Meg Baird’s first solo outing since 2015 finds the songwriter exploring some of her most tender moments, parsing out songs that stretch in the faded flickers of late afternoon sun. In the interim, she’s been plenty busy, releasing the debut from Heron Oblivion, pairing with Mary Lattimore for a collaborative LP on Three Lobed, and lending her voice to records from friends like Kevin Morby, Steve Gunn, Will Oldham, and Joan Shelley. Back at the helm of her own LP, Baird is as captivating as ever, draping her folk in a delicate dawnbreak aura that wraps around the listener like an heirloom afghan.
Furling opens up Meg’s palette, still tethered to the ‘60s Anglican fog of folk that wound around Espers, but thickening up her sound beyond a solo songwriter fingerpicking unadorned. Along with her partner and Heron Oblivion bandmate Charley Saufley, Baird builds the record into a hazy, diaphanous affair, hung with the hallmarks of ‘90s dreampop, ‘60s folk, modern torchlight ballads, and melancholic synthpop pulses. Baird pushes far beyond her usual array, adding mellotron, organs, synths, piano, and vibraphone to the mix. Melancholy slides yawn over the strums on “The Saddest Verses,” while standout single “Will You Follow Me Home” peppers in a driving beat that’s far removed from her oeuvre. The record wipes away conceptions about Baird’s works, leaving plenty to love for those who’ve long been under the songwriter’s spell, while opening several inviting doors to unfamiliar newcomers.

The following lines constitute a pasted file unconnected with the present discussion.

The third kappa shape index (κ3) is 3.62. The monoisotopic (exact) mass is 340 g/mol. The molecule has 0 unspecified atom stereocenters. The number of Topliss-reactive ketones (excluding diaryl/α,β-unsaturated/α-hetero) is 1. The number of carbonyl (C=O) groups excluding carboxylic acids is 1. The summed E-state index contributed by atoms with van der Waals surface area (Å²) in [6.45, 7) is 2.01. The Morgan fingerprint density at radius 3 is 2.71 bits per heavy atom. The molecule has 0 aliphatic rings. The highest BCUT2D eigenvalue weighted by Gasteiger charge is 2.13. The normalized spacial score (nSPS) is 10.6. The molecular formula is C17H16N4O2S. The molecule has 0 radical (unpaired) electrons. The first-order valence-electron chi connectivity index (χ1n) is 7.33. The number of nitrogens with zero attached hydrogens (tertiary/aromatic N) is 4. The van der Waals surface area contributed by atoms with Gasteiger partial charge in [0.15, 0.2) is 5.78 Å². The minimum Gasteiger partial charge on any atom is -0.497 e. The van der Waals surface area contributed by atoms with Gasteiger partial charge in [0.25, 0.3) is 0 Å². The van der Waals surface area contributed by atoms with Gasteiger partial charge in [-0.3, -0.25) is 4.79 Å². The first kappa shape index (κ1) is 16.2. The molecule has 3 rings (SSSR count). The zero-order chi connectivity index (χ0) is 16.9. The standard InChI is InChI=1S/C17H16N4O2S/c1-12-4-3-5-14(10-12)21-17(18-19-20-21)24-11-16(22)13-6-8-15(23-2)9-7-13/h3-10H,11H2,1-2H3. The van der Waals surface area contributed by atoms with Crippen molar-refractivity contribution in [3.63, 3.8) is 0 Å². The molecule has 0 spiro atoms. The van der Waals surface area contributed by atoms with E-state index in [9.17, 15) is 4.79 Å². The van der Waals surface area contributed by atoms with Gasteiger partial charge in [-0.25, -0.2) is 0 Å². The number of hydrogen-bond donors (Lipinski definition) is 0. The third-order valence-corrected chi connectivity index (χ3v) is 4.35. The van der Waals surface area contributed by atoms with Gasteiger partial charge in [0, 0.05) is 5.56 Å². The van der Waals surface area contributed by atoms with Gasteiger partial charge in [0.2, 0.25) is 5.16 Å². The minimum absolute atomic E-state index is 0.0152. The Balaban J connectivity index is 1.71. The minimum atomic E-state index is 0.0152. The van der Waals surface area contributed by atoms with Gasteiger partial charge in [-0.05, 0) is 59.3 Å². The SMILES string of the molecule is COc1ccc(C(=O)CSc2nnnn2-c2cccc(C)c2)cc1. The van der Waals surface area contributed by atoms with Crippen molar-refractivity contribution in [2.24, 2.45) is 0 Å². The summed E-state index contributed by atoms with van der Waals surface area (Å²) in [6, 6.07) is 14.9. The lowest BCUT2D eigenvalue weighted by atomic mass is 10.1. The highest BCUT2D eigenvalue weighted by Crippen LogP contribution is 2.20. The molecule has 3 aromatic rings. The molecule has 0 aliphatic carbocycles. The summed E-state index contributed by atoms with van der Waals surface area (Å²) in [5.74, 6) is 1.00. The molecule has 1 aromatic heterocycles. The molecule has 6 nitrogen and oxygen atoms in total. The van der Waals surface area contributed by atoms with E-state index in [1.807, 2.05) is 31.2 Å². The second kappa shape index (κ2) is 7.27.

Support the artist. Buy it HERE.